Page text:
Richard Warren

"Clearly I tap to you clearly along the plumbing of the world" (W S Graham)

Tag Archives: life drawing

eBaying off the life work

A while back, in a post on Alan Wycliffe Wellings, I lamented affectionately all the eBayed leftovers from life drawing classes, most headed, ultimately, for that great gallery at the landfill. I’m not being snobby; I’ve been clearing out folders full of life drawings myself, and it’s nearly all gone in the bin. (A great sheaf of drawings featuring male models went long ago to a gay friend; I’m not sure exactly what purpose they may currently serve.)

Yes, I’ve haunted some life rooms in my time. It’s a valuable discipline; it’s important that we continue to construct images, by observation, out of marks, especially when fine art degree courses now seem to award the photographic image a monopoly of virtue, as if it were somehow more authentic. When the reverse is clearly the case.

But life work can be bloody aggravating. Most classes I attended were cluttered up by annoying geriatrics (and I speak as a pensioner myself) who signed up year after year, but whose work never improved in the least. And who hadn’t the least intention to improve it.

Some, frightened of the scale and verticality of the easel, disdained it, laying flat their A3 pads on unnecessarily massive donkeys plonked right in front of the model. God forbid they should ever have been obliged to wrestle with a side or back view, and heaven strike down any optimistic and tactless tutor who tried to confiscate their HB pencils and get them onto charcoal. Some routinely chattered all session through about where they would be going on holiday this year and what they’d had for tea, making concentration impossible for everyone else, but coming on all victimised if ever asked to pipe down. I stalked out of the last class I ever did, after asking the worst offender if he’d mind shutting the **** up, and that’s not like me. Well, not much, anyway.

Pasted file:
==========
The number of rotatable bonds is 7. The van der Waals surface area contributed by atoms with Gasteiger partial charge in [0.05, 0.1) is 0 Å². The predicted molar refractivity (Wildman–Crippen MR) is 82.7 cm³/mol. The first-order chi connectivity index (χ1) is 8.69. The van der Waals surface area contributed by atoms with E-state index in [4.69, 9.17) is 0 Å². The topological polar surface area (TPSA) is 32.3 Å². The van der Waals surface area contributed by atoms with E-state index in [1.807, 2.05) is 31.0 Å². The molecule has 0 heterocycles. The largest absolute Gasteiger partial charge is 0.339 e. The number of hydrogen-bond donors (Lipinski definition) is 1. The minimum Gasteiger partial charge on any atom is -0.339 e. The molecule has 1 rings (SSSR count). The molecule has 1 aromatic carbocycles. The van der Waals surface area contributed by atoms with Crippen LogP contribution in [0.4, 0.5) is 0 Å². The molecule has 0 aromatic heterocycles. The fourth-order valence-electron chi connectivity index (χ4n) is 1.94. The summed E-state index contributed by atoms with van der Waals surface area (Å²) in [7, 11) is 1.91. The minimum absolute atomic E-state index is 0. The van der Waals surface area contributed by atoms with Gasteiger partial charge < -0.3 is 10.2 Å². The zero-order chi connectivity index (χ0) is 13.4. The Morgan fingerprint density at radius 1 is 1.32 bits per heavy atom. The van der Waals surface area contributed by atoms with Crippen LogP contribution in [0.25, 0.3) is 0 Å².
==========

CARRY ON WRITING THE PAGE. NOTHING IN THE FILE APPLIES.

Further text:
The high point of this purgatory involved a donkey codger who huffily refused the most basic guidance on matters of proportion, and whose drawings, as a result, were always hilariously top heavy. Redrawing and re-erasing the model’s legs week after week, he finally solved his problem by sketching her into a pool of water from the mid-thighs down. This lateral thinking was much admired by his mates.

Anyway, here’s pretty much what I’m left with. (Click to enlarge.) The girl pushing out her bum is Natalie from Aldridge, who was the best model ever. The upside down reclining person is a pleasant woman whose name now escapes me, but I did leave out her breast tattoo and nipple ring. (I’ve found that piercings are a distraction when you’re trying to even out your attention across all parts of the body. Male models with a Prince Albert should definitely be banned.) The big canvas with two figures involved a mirror, of course.

Rimg0018Actually, the two single figure images are currently up for grabs if anyone’s interested – go here and here. They start at merely a tenner on – you guessed it – eBay …

Back to life with Alan Wycliffe Wellings

The “drawings” category of Ebay’s art listings is crowded out with old life studies. (They even outnumber the hopeful but hopeless Picasso fakes.) It’s sad, really. Pencilled and charcoaled ladies with their kit off (and the odd gent) from a variety of past decades, once laboured over in the life rooms but now unloaded onto the market in folders full. Mostly mediocre student stuff, and probably destined for the recycling bin, despite the occasional optimistic tag of “erotic interest”.

alan wellingsBut this one seemed worth rescuing for the price of a takeaway.

The artist is the teacher and illustrator Alan Wycliffe Wellings, born in Pattingham, near Wolverhampton – just a few fields away from me – in 1910. By 1926 he was at Wolverhampton School of Art, where at the age of 15 he was among the top eight candidates nationally in the Royal Drawing Society examinations, as reported in this cutting from the Wolverhampton Express & Star. (For another distinguished alumnus of the Wolverhampton School of Art, see the Annesley Tittensor page above.) Wellings went on to the Royal, and then taught at the Eastbrook School for Boys in Dagenham, which enjoyed a progressive arts curriculum at the time. By the late ‘forties he was at South East Essex School of Art. He died in 1985. A folder of his life drawings turned up a month ago at an Essex auction house, the buyer promptly turfing them out onto Ebay.

This one isn’t dated, but other pieces in the folder are said to be marked from the ‘thirties. This may date from Wellings’ time at the Royal, though the pen and ink style, with its dashed lines of shading and rather risky employment of a wide range of nibs, wouldn’t have looked out of place twenty years later. There is no under-pencilling; Wellings put the image down directly from observation, squatting at his donkey, resulting in a number of prominent alternative lines which, as in all best drawing practice, co-exist as successive thoughts and build to a vibration, rather than something “accurate” from which the life has been erased.

footThe figure is given a subtly neo-classical feel which might be a faint but knowing nod to Picasso’s drawings of around 1923. And the generosity of the limbs is certainly in that area. My favourite bit is the foot on the floor – you have to admit, that’s one hell of a foot!